"When Medical Marijuana Is About Survival"
Ted Chapman was an engineer living in Hong Kong when doctors first diagnosed him with an aggressive form of brain cancer that could not be surgically removed. He was put on a regimen of radiation and chemotherapy, but it soon became clear that he was severely allergic to the primary anti-nausea medication typically prescribed to cancer patients.
Chapman suffered through nine months of a life that many would call unlivable — vomiting for hours at a time, his stomach lining torn apart by the abuse. But even more crucial to his recovery, his nausea was so severe that he struggled to keep the chemotherapy pill down long enough for it to be effective.
His condition stabilized, for a while, but when it returned, Chapman went looking for another form of relief. A self-professed “science guy,” Chapman found that the data suggested medical marijuana was his answer. This time, he was living in Oakland, Calif., where medical marijuana is legal under state law and widely available. He turned to his doctor:
I sat down with my oncologist before we started the treatment plan and I told her, look, we know that I have an issue with anti-medics, anti-nausea drugs and had a really bad experience. And my plan is to take whatever you do give me, because maybe it’ll work, and use cannabis.
And my oncologist said something that is never gonna leave my brain, which is, hospital policy prevents me from suggesting you do that. But I personally wholeheartedly endorse that decision, and by the way, many of my patients who are using cannabis use me this way. And she gave me instructions about how it’s been effective.
… I had nine months of chemotherapy in which I didn’t vomit, as opposed to a year of chemotherapy back in Hong Kong where I vomited multiple times every day. To say that it was a positive change in my quality of life is just the biggest understatement there could ever be.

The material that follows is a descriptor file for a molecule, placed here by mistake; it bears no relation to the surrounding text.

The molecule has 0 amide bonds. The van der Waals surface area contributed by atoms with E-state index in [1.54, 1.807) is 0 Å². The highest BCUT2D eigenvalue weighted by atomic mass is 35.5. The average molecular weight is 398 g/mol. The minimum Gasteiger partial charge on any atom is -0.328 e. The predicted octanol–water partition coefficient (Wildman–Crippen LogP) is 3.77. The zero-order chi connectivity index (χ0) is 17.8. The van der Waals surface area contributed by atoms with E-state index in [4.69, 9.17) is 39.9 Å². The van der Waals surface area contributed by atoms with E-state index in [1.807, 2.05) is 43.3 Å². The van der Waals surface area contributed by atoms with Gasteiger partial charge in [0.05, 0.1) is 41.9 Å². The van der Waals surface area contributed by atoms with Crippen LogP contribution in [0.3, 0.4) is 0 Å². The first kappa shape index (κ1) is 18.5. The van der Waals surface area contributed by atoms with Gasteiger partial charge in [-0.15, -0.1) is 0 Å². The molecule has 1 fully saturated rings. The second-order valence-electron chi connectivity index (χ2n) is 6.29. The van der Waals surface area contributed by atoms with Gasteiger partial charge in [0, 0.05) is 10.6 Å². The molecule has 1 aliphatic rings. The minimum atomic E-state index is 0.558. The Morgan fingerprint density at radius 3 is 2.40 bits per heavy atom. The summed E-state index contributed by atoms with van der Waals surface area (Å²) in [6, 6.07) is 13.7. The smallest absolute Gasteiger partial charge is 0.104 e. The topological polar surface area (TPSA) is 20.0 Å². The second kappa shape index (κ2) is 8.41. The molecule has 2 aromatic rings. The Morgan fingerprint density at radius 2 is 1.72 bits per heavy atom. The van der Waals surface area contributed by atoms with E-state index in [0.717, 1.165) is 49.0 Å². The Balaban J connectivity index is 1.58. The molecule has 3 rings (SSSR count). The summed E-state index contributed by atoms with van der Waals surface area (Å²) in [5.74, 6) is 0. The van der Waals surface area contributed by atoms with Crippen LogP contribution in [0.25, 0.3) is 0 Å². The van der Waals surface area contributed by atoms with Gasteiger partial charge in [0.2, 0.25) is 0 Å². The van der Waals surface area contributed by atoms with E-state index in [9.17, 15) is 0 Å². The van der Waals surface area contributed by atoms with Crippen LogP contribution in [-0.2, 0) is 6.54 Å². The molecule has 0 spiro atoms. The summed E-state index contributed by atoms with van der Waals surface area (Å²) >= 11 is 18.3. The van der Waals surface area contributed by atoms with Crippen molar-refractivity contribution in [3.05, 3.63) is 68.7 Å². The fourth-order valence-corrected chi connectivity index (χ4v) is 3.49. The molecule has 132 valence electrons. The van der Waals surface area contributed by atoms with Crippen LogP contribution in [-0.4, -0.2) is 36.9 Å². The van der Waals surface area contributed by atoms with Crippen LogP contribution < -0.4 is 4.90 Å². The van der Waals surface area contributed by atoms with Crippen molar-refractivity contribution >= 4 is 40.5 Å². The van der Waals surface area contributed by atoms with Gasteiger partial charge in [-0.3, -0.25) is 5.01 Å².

Chapman is now being treated with an experimental therapy, and he marvels that his doctors are authorized to experiment with a genetically modified virus injection but not with an age-old plant that keeps him going. This is because marijuana — even for medical purposes — is both federally illegal and listed as a Schedule I substance under the Controlled Substances Act, meaning it is considered a dangerous drug with no currently accepted medical value.
Stress, Chapman explains, is thought to be particularly detrimental to cancer patients. And the stress of worrying that his dispensary will be shut down by the federal government, that he will no longer be able to keep living a life that allows him to spend quality time with his wife and family, and that his job will be at risk due to their drug-free policy, are not improving his condition. Medical marijuana has done more than ease his debilitating nausea; it has enabled him to sleep, and to keep down the medicine he needs to survive. He explains:
Compare that to waking up vomiting in the middle of the night or potentially not even being able to keep the chemotherapy in my system more than ten minutes, the probability of my survival dramatically changes.
Watch video of Ted Chapman speaking to ThinkProgress at Harborside Health Center in Oakland, Calif., below: